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Events
  • You are invited to a Movies that Matter Special Screening of the powerful new film shaping the debate about rape on college campuses, The Hunting Ground, on Tuesday, September 15 at 7:15 PM in the Otis Forum.  The Hunting Ground is a startling exposé of sexual assaults on U.S. colleges, institutional cover-ups and the brutal social toll on the victims and their families from the Academy Award-nominated filmmaking team of Kirby Dick and Amy Ziering.
  • Otis Books is pleased to publish Tim Erickson’s debut collection of poetry, Egopolis, a textual journey through destruction, resistance, city, and the Ego, from ancient times to the present day. Erickson’s work has appeared in the Chicago Review, Western Humanities Review, and the Salt Anthology of New Writing. He lives in Salt Lake City.

  • The Architecture/Landscape/Interiors Department at OTIS College of Art and Design is pleased to announce a lecture by 

  • Otis Graduate Writing students will read from their works-in-progress.

  • Exquisite Beauty is the first retrospective and publication to document the eye-dazzling ceramics created by Ralph Bacerra (1938–2008), a Los Angeles–based artist known for his innovative approach to surface embellishment. Curated by Jo Lauria, the exhibition features more than ninety of the artist’s finest pieces—dramatic, highly decorated vessels and sculptures that have never before been the focus of a major exhibition or publication.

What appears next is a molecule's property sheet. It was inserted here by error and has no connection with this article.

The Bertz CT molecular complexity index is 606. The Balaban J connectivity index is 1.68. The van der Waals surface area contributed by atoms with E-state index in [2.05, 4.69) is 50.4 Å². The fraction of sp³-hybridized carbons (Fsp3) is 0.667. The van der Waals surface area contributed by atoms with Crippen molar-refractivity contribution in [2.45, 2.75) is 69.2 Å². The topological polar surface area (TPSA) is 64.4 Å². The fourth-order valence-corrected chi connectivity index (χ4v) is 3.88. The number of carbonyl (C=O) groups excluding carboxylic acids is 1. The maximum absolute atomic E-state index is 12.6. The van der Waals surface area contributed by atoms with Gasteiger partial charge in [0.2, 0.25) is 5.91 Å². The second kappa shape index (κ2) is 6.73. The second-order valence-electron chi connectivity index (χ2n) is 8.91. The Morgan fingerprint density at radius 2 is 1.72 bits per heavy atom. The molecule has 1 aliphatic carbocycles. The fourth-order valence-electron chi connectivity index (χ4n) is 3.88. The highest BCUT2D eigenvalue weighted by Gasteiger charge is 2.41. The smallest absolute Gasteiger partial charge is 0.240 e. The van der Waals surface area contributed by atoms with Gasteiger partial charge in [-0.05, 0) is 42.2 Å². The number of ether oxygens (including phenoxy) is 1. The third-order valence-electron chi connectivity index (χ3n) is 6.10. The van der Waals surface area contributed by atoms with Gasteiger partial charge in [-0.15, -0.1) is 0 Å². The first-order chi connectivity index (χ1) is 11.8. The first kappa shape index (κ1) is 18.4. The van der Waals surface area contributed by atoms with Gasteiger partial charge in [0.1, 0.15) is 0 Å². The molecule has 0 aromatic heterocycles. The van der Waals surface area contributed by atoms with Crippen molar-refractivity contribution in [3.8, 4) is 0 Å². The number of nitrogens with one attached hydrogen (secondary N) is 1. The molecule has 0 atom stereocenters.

• Opening Reception for Ralph Bacerra: Exquisite Beauty

  • Sunday, September 27, 2pm, Free
    Symposium: Centered on Clay

    Keynote speaker: Kathy Butterly
    East Los Angeles College | Rosco C Ingalls Auditorium | 1301 Avenida Cesar Chavez, Monterey Park, CA 91754 | 323.265.8650


    A symposium in conjunction with the exhibition Ralph Bacerra: Exquisite Beauty
    September 26 – December 6, 2015

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Barry Le Va

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Barry Le Va ('64, MFA Fine Arts '67), born in 1941 in Long Beach, studied architecture and math before Otis, where he first “knocked art off the pedestal,” exhibiting directly on the floor.

In his work, broken glass, meat cleavers, wool felt, ball bearings, a typewriter and a gun, are all scattered elements of a composition that he likens to music. At first glance, these “distributions,” as he calls them, appear to be random, even chaotic. In fact, as his drawings attest, the installations are executed according to a language that has developed out of his study of architecture. Space, presence, volume, form, force fields, relations, and tension are key elements. The actual process of making is key: bullets fly against the wall, making marks, glass is shattered, ball bearings roll across the floor making dotted lines.

In 2005, the Institute of Contemporary Art organized the first major survey of Le Va’s work in ten years. His work has been exhibited throughout the world, and is included in major museums such as the Museum of Modern Art, N.Y. and the Whitney Museum.

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